WASHINGTON, D.C. – U.S. Senator Susan Collins, Ranking Member of the Senate Homeland Security and Governmental Affairs Committee and author of the landmark postal reform law, the Postal Accountability and Enhancement Act of 2006, issued a statement today in support of the Affordable Mail Alliance’s Motion to Dismiss the U.S. Postal Service’s proposed rate increases.
The Alliance filed its motion with the Postal Regulatory Commission, arguing that the Postal Service’s rationale for its proposed rate hikes does not meet the required criteria to use an exigent rate case – which would allow postal rates to exceed the annual price increase cap.
Senator Collins’ statement follows:
"As the author of the 2006 postal reform law, I completely agree with the Affordable Mail Alliance that the Postal Service’s proposed exigent rate increases are not justified under law.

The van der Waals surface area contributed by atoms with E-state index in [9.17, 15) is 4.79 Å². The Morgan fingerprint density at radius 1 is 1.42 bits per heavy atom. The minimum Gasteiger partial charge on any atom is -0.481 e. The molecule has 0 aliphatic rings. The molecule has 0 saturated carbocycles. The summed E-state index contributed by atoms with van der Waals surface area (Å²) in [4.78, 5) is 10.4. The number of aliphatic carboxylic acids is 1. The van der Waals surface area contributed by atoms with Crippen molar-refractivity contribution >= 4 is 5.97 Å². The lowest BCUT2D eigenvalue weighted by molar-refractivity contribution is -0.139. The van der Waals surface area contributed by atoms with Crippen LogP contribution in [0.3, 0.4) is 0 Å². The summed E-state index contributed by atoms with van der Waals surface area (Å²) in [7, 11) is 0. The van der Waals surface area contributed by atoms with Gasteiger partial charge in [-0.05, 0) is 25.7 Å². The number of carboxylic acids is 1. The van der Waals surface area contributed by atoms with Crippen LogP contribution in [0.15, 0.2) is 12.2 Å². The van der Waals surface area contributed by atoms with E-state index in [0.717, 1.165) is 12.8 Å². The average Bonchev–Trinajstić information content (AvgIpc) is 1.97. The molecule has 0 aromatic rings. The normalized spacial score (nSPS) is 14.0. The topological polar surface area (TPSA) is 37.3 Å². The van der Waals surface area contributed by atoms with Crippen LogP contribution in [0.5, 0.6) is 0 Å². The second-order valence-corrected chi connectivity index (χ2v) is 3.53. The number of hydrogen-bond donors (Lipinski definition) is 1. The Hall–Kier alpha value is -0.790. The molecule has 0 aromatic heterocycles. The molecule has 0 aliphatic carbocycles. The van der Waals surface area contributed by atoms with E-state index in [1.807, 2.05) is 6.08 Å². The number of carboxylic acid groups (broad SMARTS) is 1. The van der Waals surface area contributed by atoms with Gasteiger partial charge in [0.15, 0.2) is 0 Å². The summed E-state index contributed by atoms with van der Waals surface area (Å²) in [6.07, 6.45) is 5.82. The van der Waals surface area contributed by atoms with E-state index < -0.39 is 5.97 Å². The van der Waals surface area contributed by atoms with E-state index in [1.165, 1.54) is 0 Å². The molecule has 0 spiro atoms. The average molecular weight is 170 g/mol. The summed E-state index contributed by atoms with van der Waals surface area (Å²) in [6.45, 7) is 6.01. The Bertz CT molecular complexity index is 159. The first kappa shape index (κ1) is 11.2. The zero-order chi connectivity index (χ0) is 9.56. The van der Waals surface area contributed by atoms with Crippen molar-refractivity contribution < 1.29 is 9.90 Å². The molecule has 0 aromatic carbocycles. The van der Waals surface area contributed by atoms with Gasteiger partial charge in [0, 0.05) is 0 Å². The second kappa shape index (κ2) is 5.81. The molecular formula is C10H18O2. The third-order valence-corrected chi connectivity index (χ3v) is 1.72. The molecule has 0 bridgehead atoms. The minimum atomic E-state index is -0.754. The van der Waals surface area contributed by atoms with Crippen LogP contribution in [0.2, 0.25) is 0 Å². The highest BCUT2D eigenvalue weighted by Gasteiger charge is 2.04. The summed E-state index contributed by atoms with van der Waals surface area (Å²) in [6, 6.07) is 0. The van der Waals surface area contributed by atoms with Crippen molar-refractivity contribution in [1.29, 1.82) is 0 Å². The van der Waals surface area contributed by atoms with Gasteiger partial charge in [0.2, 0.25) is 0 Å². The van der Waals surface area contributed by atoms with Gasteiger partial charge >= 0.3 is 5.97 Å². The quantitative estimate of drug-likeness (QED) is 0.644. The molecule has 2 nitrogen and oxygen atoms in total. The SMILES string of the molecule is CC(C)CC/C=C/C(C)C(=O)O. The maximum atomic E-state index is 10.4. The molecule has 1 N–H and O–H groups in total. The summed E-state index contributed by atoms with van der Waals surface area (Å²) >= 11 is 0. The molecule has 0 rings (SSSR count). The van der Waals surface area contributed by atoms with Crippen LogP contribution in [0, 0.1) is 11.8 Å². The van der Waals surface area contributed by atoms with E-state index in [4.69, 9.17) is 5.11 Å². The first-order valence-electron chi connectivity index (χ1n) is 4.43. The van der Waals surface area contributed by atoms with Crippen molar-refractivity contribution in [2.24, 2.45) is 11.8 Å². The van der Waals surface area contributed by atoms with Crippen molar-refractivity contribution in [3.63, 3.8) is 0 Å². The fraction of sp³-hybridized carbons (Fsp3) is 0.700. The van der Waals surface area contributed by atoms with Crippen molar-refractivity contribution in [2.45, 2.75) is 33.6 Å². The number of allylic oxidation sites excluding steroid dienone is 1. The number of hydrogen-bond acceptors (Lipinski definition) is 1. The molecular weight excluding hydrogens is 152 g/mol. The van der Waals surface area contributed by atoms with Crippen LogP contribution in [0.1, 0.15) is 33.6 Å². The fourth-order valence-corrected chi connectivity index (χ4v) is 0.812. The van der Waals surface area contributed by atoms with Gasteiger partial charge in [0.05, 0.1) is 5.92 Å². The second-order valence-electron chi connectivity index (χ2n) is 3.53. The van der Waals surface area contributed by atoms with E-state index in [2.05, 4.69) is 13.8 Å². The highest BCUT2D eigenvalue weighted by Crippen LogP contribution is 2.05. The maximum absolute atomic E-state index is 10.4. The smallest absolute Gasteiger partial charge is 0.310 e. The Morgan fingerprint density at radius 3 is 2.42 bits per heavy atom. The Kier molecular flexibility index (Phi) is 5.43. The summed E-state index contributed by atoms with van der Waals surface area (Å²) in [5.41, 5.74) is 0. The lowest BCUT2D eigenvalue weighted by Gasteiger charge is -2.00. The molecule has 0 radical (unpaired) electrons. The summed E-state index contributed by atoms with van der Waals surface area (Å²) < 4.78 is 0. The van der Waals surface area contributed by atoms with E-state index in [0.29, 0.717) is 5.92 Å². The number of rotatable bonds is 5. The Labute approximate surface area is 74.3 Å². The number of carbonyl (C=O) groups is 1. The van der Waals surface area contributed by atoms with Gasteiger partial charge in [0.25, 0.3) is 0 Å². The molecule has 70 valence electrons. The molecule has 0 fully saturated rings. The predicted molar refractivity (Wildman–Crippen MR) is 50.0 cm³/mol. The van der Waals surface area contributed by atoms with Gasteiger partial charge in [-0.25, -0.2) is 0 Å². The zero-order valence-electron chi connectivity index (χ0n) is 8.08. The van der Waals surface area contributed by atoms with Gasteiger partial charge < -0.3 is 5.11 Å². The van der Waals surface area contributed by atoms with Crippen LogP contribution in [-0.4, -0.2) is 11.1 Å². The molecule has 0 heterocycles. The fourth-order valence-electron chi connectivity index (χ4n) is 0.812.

"Let me be clear. The authority to increase rates under an exigent case can only be used in extreme and unforeseen instances – such as terrorist attacks, natural disasters, and other events that would cause significant and substantial disruptions in service. The law was not meant to be used to remedy poor economic performance or to offset an ongoing marketplace trend, such as the increased use of electronic over traditional mail.
"In addition to not meeting the criteria set forth in the law, the exigent rate case is simply a bad business decision. Rather than help restore postal solvency, an exigent rate increase will worsen the Postal Service’s crisis by further driving down mail volumes and thus revenues. Such action will erode further the Postal Service’s already declining customer base. The Postal Service should be looking at initiatives that will increase volume and attract more consumers. These rate increases will do just the opposite."